Pinotage and a white mini-dress


The story starts here, at the Cape Point parking lot.

Yesterday I sent my two lovely Russian clients off on the walk that I always recommend to people visiting Cape Point. I told them it was an easy walk, shouldn’t take more than 30-40 minutes, and advised them to not go down to the beach because the walk back up the cliff is exhausting – it’s quite do-able and they’re young enough but I didn’t want them to regret that climb back up, just in case they’re not very fit 🙂

Off I went to drive around and fetch them at the end. 45 minutes later,  no sign of them on the peak. I walked around, chatted to other guides and drivers, took photos of tourists, all the time glancing up at the peak waiting for sign of my clients. They’d be easy to spot because one of them was wearing a white dress.

At some point I did a double take because this awesome car was parked next to me and the driver was standing next to the car. Nosy as I am, I asked the question: why that word on the plate? It turned out that he is the grandson of Abraham Perold, the man who cultivated (invented?) pinotage – South Africa’s very own wine cultivar, and which I am rather fond of. Okay, very fond of. We had a lovely chat about pinotage and the wonders of the grape.


Tours du Cap keeping good company at the Cape of Good Hope.

So, it’s not a doucheplate at all. I approve, I love. The story of pinotage can be read here.

Back to the missing clients. 90 minutes later and still no sign of the white mini-dress. Panic. They fell, they turned back, they can’t call me as I have no signal here, a baboon attacked them, a dassie lured them away. This always happens when people dawdle on this walk while I wait at the bottom – I panic. At the very least I’m going to have to climb up and look for them, at the very worst my clients are injured on a clifftop, or at the bottom thereof.

no client in sight

No sign of clients. They should be visible on the rocky bits to the right or at the top taking selfies.

Eventually they appeared – much relief. Except they weren’t on the path. They went bundu-bashing because they had dawdled and strayed off the path so couldn’t find it again. They were thrilled with their ‘adventure‘ so I didn’t have the heart to tell them that we frown upon bundu-bashing in fynbos. I taught them the word and told them they are free to brag to all their friends.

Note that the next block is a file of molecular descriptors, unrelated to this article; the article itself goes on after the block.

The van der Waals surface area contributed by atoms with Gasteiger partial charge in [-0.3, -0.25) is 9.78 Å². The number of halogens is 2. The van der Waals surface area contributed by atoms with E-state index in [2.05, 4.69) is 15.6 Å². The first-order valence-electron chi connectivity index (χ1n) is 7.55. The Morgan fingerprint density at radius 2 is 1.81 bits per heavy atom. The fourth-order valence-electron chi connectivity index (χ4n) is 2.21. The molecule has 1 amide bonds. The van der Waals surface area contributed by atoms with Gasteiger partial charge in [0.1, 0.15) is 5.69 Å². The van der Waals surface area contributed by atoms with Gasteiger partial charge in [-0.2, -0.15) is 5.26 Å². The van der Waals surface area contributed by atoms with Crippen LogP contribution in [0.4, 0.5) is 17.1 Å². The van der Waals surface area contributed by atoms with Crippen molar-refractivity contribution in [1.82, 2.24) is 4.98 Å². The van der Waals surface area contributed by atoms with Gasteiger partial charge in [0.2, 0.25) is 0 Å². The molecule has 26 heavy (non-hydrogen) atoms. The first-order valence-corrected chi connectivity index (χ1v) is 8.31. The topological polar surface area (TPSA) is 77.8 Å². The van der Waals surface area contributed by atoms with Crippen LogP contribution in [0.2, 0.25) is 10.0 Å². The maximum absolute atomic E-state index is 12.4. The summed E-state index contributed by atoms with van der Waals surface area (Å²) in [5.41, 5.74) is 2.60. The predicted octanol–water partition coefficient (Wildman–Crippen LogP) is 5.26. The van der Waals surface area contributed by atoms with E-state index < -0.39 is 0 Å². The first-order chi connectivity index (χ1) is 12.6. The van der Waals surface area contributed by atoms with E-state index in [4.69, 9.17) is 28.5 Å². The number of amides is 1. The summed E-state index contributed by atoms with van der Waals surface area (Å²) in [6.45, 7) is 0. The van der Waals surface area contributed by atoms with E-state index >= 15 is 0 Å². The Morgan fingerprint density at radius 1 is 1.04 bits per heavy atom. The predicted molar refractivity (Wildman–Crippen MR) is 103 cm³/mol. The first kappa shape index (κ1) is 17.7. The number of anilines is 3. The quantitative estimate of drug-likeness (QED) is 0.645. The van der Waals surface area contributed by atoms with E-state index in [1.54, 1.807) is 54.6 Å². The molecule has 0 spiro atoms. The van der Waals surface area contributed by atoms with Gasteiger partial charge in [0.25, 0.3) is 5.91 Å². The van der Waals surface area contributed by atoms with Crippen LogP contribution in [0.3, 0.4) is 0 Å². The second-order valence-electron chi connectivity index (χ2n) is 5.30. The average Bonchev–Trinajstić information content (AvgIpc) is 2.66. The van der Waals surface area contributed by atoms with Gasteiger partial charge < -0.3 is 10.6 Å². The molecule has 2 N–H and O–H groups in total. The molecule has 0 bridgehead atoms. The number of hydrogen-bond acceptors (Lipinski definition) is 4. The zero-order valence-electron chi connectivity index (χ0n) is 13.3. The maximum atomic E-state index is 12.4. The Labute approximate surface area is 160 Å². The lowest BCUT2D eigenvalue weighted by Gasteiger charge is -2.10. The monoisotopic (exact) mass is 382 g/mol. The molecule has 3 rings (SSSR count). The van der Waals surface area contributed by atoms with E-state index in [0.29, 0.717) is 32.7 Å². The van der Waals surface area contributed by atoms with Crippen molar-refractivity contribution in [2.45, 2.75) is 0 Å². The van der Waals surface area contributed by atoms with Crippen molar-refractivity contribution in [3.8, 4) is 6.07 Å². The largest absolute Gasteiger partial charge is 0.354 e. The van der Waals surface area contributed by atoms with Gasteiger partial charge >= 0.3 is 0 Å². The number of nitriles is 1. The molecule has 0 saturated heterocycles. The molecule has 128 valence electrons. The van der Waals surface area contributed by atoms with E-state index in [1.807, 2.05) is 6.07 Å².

spot the white dress

Spot the white mini! They came down from the top-left side instead of zig-zagging from the right.

It was a great day all around and here’s a bonus – my client and her gorgeous sunglasses that get tongues wagging. She told me that in London and Moscow no-one gives her a second look but in Cape Town they’re a head-turner. Clearly, we’re more conservative than we like to think.


Jana at Boulders Beach


About Francoise Armour

I run a small touring company (Tours du Cap) at the bottom of Africa, to show visitors the beauty and vibrant culture of the country I have lived in since my parents brought me here from France as a child. I enjoy taking photos and wish I had learnt to do it properly. I enjoy writing but don't do enough of it. I enjoy walking in the mountains that surround me and I marvel over the views and the flowers and the amazing rock formations. I have a small, cute, clever, black dog of indeterminable breed, named Vida, who reminds me regularly that walking and getting out is not only for when tourists want it.

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A note to all accidental visitors:

I am not a photographer and do not claim to have any particular skills whatsoever in that department. I have enormous respect for those who can see the potential in a scene and can create a great photo. Good photography is an art, in my opinion.

I am just a happy snapper, I have no special lenses or accessories, my camera is very simple and it's usually best to leave the setting on auto.

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